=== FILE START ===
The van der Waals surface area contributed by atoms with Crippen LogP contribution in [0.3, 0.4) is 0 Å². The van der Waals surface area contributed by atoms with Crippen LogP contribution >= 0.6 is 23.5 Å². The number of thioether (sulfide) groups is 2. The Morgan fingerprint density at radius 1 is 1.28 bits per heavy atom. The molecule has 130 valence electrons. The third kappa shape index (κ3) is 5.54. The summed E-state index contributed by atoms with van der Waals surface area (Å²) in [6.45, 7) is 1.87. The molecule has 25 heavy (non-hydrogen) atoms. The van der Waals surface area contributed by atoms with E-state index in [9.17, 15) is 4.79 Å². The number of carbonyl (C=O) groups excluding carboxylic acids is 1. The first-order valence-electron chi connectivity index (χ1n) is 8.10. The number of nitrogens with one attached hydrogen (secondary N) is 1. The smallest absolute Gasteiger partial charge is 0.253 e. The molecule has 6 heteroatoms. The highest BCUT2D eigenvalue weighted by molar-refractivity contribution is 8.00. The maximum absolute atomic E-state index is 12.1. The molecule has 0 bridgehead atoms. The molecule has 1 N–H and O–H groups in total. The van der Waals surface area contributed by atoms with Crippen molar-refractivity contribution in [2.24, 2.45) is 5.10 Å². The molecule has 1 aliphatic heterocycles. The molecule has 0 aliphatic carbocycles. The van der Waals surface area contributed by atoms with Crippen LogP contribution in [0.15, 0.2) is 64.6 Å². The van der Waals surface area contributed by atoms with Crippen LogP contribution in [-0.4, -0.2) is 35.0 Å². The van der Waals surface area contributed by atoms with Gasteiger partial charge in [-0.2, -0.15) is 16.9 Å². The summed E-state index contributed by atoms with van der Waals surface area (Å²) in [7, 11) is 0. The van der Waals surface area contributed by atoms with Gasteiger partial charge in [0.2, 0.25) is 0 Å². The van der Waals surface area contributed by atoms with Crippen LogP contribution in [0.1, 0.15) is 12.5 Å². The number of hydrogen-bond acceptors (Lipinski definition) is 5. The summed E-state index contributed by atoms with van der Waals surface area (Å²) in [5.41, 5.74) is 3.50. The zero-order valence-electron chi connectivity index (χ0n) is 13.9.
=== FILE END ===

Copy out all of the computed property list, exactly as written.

The van der Waals surface area contributed by atoms with Crippen LogP contribution in [0.3, 0.4) is 0 Å². The van der Waals surface area contributed by atoms with Crippen LogP contribution >= 0.6 is 23.5 Å². The number of thioether (sulfide) groups is 2. The Morgan fingerprint density at radius 1 is 1.28 bits per heavy atom. The molecule has 130 valence electrons. The third kappa shape index (κ3) is 5.54. The summed E-state index contributed by atoms with van der Waals surface area (Å²) in [6.45, 7) is 1.87. The molecule has 25 heavy (non-hydrogen) atoms. The van der Waals surface area contributed by atoms with E-state index in [9.17, 15) is 4.79 Å². The number of carbonyl (C=O) groups excluding carboxylic acids is 1. The first-order valence-electron chi connectivity index (χ1n) is 8.10. The number of nitrogens with one attached hydrogen (secondary N) is 1. The smallest absolute Gasteiger partial charge is 0.253 e. The molecule has 6 heteroatoms. The highest BCUT2D eigenvalue weighted by molar-refractivity contribution is 8.00. The maximum absolute atomic E-state index is 12.1. The molecule has 0 bridgehead atoms. The molecule has 1 N–H and O–H groups in total. The van der Waals surface area contributed by atoms with Crippen molar-refractivity contribution in [2.24, 2.45) is 5.10 Å². The molecule has 1 aliphatic heterocycles. The molecule has 0 aliphatic carbocycles. The van der Waals surface area contributed by atoms with Crippen LogP contribution in [0.15, 0.2) is 64.6 Å². The van der Waals surface area contributed by atoms with Crippen LogP contribution in [-0.4, -0.2) is 35.0 Å². The van der Waals surface area contributed by atoms with Gasteiger partial charge in [-0.2, -0.15) is 16.9 Å². The summed E-state index contributed by atoms with van der Waals surface area (Å²) in [7, 11) is 0. The van der Waals surface area contributed by atoms with Gasteiger partial charge in [0.2, 0.25) is 0 Å². The van der Waals surface area contributed by atoms with Crippen LogP contribution in [0.1, 0.15) is 12.5 Å². The number of hydrogen-bond acceptors (Lipinski definition) is 5. The summed E-state index contributed by atoms with van der Waals surface area (Å²) in [5.41, 5.74) is 3.50. The zero-order valence-electron chi connectivity index (χ0n) is 13.9.